Thailand will have sufficient water for farming, while food production and crops will be bountiful.
This was predicted after the sacred oxen ate rice, maize and grass from among seven plates of food offered for them during the country's significant event, the ancient Ploughing Ceremony, held at Sanam Luang royal field this morning.
The traditional and colourful ceremony held from 8.19am to 8.49am was presided over by His Majesty King Maha Vajirarongkorn, and attended by members of the Royal Family.
Prime Minister Gen Prayut Chan-o-cha, cabinet ministers, government officials, diplomatic corps, and farmers also attended. The important was watched by large crowd of people and over a million on live television broadcast nationwide and overseas.
The ceremony was held to mark the beginning of the rice growing season and to herald the coming of the rainy season. It was the ancient ceremony to bring good fortune to all plants.
Traditional soothsayers predicted good harvests, bountiful food production and sufficient water
At the ceremony this year, the permanent secretary for agriculture and cooperative, Mr Thirapat Prayurasit, performed as Phraya Raek Na or the Lord of the Ploughing Ceremony.
The Lord of the Ploughing Ceremony led two sacred oxen to plough a furrow in ground, while four consecrated ladies in the procession carrying baskets filled with rice grains, scattered them into the ploughed furrow while walking.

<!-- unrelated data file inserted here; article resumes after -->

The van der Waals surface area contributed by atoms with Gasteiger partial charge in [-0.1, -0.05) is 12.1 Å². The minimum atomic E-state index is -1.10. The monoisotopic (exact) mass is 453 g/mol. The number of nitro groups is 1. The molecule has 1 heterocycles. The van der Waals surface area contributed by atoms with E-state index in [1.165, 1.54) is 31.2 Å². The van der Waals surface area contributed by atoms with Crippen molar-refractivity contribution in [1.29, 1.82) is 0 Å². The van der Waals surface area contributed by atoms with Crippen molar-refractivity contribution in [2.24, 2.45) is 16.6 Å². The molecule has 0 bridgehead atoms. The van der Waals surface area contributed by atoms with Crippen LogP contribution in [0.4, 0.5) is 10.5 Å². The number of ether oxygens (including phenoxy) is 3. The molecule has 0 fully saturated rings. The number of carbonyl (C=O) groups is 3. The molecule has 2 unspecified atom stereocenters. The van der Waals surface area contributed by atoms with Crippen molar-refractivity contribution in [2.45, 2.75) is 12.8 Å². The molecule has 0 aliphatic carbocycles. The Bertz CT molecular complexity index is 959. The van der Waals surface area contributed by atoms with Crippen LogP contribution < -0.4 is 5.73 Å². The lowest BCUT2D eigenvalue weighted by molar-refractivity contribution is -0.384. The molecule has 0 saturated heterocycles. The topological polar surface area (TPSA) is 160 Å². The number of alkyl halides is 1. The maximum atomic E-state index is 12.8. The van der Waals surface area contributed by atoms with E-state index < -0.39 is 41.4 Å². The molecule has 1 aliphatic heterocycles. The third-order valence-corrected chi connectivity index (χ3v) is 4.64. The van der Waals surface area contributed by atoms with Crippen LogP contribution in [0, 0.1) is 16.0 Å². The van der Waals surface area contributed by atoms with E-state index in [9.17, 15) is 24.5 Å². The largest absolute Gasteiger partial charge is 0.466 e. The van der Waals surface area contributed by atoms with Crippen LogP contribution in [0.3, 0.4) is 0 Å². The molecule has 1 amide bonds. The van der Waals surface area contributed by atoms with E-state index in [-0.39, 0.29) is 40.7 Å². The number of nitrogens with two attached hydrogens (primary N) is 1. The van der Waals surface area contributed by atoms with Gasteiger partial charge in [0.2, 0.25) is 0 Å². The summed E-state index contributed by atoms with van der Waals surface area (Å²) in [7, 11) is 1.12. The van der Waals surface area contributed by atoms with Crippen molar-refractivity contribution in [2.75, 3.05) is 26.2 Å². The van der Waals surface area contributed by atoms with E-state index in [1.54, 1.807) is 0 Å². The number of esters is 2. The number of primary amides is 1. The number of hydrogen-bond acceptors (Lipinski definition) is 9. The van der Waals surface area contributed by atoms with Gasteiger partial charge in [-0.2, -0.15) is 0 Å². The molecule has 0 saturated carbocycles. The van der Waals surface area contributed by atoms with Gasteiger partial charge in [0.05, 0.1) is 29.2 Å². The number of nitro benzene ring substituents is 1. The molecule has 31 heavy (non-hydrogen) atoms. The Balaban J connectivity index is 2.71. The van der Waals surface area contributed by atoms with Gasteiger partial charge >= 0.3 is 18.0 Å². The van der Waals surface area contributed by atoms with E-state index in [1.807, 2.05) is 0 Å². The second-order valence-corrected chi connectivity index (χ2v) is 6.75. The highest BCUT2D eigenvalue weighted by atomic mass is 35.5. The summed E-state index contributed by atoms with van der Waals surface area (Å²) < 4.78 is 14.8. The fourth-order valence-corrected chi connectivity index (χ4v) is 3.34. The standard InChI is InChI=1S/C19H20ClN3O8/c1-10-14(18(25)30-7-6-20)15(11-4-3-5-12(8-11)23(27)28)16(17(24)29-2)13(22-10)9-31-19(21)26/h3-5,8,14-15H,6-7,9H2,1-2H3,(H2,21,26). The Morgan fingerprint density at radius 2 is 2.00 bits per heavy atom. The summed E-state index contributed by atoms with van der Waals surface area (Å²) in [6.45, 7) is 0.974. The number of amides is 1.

Walking alongside were Brahmans from the Royal Court chanting and blowing conch shells.
The two sacred oxen, Phra Kho Perm and Phra Kho Poon, were later offered seven plates containing grass, rice, maize, sesame, soyabean, water and liquor.
The oxen ate rice, maize and grass which the Brahmin soothsayer predicted bountiful crops and food production.
Earlier the Lord of the Ploughing Ceremony was also offered three pieces of folded cloth with different length. He picked five kueb (handspan) or a metre long cloth which soothsayer predicted sufficient water for farming and good harvest.
After the ceremony, the crowd then raced to collect auspicious rice sown during the ceremony for worship and for their good luck.
Source: Thai Public Broadcasting Service (Thai PBS)